Calcium-Regulated Kinases

Kinases represent an important pathway by which calcium signals are decoded and propagated downstream into changes in structure and enzyme activity (Harmon et al., 2000). In Arabidopsis, the kinases shown to be involved in decoding calcium signals all belong to the CDPK/SNF1-related kinase family (http://plantsP.sdsc.edu). Of the 84 members of this family, 59 are predicted to be regulated by calcium, based on structural similarities to biochemically characterized members, and of these 34 are CDPKs that bind calcium directly through their calmodulin-like regulatory domain (sensor-responders). The remaining 25 comprise the SNF1-related kinase 3 subgroup, members of which appear to interact with a diverse collection of calcineurin B-like sensor relays and to play a role in a number of signaling processes, including those related to salt tolerance (Halfter et al., 2000; Luan et al., 2002).

CDPKs are unique owing to the presence of a C-terminal calmodulin-like regulatory domain that functions to couple the calcium sensor (i.e., calmodulin-like domain) directly to its “responder” (i.e., kinase). This group of kinases was first discovered in plants (Harper et al., 1991; Suen and Choi, 1991). While structurally analogous kinases have been found in alveolate protists (e.g., Plasmodium; Zhao et al., 1993; Zhang and Choi, 2001), CDPKs have not been found in members of other phylogenetic branches, including fungi, insects, and humans.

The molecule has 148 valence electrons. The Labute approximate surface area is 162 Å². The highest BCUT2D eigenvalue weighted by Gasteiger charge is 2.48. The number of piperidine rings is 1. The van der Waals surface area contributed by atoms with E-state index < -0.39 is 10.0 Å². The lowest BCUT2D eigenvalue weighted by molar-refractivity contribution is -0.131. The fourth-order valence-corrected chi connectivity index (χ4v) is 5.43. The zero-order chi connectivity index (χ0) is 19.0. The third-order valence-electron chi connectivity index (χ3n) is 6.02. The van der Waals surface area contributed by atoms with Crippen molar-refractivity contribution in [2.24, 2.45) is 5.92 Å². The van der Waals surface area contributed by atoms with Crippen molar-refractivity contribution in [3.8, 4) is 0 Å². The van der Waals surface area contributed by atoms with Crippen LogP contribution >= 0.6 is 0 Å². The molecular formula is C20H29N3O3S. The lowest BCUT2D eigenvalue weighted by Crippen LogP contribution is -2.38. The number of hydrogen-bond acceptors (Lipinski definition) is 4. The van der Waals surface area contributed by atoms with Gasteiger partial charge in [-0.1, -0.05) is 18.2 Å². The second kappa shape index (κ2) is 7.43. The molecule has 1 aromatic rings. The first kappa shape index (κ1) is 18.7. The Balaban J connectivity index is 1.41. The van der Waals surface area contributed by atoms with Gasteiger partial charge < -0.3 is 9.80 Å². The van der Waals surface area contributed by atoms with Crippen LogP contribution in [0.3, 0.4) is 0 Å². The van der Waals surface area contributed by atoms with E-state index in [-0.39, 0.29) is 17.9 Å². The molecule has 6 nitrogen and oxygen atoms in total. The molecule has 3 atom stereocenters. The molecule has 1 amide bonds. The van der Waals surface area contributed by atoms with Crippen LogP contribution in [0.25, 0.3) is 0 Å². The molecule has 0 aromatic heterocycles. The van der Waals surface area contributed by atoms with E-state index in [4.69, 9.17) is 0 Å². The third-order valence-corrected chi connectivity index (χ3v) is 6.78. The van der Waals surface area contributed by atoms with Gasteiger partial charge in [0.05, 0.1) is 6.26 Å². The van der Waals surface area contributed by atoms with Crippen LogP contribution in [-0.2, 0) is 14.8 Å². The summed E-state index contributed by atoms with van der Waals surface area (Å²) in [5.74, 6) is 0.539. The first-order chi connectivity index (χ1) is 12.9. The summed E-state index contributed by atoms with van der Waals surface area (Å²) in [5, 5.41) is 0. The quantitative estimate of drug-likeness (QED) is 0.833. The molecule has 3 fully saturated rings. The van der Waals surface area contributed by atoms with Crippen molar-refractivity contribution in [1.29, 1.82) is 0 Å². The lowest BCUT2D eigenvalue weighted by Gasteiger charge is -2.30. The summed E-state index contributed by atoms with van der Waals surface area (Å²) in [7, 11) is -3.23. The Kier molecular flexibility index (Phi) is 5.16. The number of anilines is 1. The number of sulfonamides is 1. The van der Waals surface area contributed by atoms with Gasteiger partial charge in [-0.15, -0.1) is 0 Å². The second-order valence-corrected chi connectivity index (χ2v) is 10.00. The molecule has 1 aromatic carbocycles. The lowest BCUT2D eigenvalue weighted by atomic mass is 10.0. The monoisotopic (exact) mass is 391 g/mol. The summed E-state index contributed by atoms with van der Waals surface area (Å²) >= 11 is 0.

In Arabidopsis, most CDPKs have four calcium binding EF hands, but there are several examples of degenerate or truncated EF hands (http://plantsP.sdsc.edu). At the extreme end of the divergence spectrum, there are eight CDPK-related kinases (CRKs) that no longer appear to be regulated by calcium (Furumoto et al., 1996) due to the high degree of divergence in their calmodulin-like domains. In addition, there are two closely related PPCKs (phosphoenolpyruvate caboxylase kinases) and PPRKs (PPCK-related kinases) that have either no C-terminal domain or one with no significant similarity to EF hand–containing proteins.

What appears to be missing from Arabidopsis are potential homologs of a CaMK (calmodulin-dependent protein kinase) and protein kinase C, which represent the two major types of calcium-regulated kinases that function in animal systems (Satterlee and Sussman, 1998). In addition, an Arabidopsis homolog has not been found for a calcium/calmodulin-dependent protein kinase, a kinase identified in lilly (Patil et al., 1995) and tobacco (Liu et al., 1998) that can be regulated by both calmodulin (analogous to a CaMK) and a visinin-like regulatory domain (analogous to a CDPK).